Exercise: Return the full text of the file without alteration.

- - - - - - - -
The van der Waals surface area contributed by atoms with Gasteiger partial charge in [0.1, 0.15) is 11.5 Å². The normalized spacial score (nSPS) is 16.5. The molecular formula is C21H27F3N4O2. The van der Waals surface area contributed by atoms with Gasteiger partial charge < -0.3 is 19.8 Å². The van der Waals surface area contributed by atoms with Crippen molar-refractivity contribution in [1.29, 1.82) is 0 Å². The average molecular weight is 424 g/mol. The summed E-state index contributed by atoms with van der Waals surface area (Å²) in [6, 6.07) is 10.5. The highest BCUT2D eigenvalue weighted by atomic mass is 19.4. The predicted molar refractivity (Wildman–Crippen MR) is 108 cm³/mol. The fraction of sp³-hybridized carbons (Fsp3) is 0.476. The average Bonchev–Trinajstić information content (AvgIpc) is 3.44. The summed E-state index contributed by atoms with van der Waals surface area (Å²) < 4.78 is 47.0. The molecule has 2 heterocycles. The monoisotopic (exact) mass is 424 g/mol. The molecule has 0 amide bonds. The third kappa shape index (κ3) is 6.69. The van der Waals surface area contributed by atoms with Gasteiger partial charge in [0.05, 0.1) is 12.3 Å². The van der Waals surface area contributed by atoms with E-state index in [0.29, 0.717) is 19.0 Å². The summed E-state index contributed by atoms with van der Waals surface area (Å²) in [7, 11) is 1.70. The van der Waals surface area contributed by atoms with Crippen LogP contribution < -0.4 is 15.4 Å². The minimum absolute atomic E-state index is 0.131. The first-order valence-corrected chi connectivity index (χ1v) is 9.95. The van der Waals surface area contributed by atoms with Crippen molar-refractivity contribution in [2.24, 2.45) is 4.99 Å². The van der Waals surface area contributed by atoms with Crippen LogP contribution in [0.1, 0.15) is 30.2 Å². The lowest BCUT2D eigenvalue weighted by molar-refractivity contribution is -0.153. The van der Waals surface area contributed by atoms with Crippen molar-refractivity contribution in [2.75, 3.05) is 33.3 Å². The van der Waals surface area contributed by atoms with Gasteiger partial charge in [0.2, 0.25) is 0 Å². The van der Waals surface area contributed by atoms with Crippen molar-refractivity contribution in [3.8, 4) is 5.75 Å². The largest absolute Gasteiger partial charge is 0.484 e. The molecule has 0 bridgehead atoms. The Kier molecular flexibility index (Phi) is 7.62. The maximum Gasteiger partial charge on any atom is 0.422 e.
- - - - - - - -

The van der Waals surface area contributed by atoms with Gasteiger partial charge in [0.1, 0.15) is 11.5 Å². The normalized spacial score (nSPS) is 16.5. The molecular formula is C21H27F3N4O2. The van der Waals surface area contributed by atoms with Gasteiger partial charge < -0.3 is 19.8 Å². The van der Waals surface area contributed by atoms with Crippen molar-refractivity contribution in [1.29, 1.82) is 0 Å². The average molecular weight is 424 g/mol. The summed E-state index contributed by atoms with van der Waals surface area (Å²) in [6, 6.07) is 10.5. The highest BCUT2D eigenvalue weighted by atomic mass is 19.4. The predicted molar refractivity (Wildman–Crippen MR) is 108 cm³/mol. The fraction of sp³-hybridized carbons (Fsp3) is 0.476. The average Bonchev–Trinajstić information content (AvgIpc) is 3.44. The summed E-state index contributed by atoms with van der Waals surface area (Å²) < 4.78 is 47.0. The molecule has 2 heterocycles. The monoisotopic (exact) mass is 424 g/mol. The molecule has 0 amide bonds. The third kappa shape index (κ3) is 6.69. The van der Waals surface area contributed by atoms with Gasteiger partial charge in [0.05, 0.1) is 12.3 Å². The van der Waals surface area contributed by atoms with E-state index in [0.29, 0.717) is 19.0 Å². The summed E-state index contributed by atoms with van der Waals surface area (Å²) in [7, 11) is 1.70. The van der Waals surface area contributed by atoms with Crippen LogP contribution < -0.4 is 15.4 Å². The minimum absolute atomic E-state index is 0.131. The first-order valence-corrected chi connectivity index (χ1v) is 9.95. The van der Waals surface area contributed by atoms with Crippen molar-refractivity contribution in [2.24, 2.45) is 4.99 Å². The van der Waals surface area contributed by atoms with Crippen LogP contribution in [0.1, 0.15) is 30.2 Å². The lowest BCUT2D eigenvalue weighted by molar-refractivity contribution is -0.153. The van der Waals surface area contributed by atoms with Crippen molar-refractivity contribution in [2.75, 3.05) is 33.3 Å². The van der Waals surface area contributed by atoms with Gasteiger partial charge in [0.2, 0.25) is 0 Å². The van der Waals surface area contributed by atoms with Crippen molar-refractivity contribution in [3.8, 4) is 5.75 Å². The largest absolute Gasteiger partial charge is 0.484 e. The molecule has 0 bridgehead atoms. The Kier molecular flexibility index (Phi) is 7.62. The maximum Gasteiger partial charge on any atom is 0.422 e.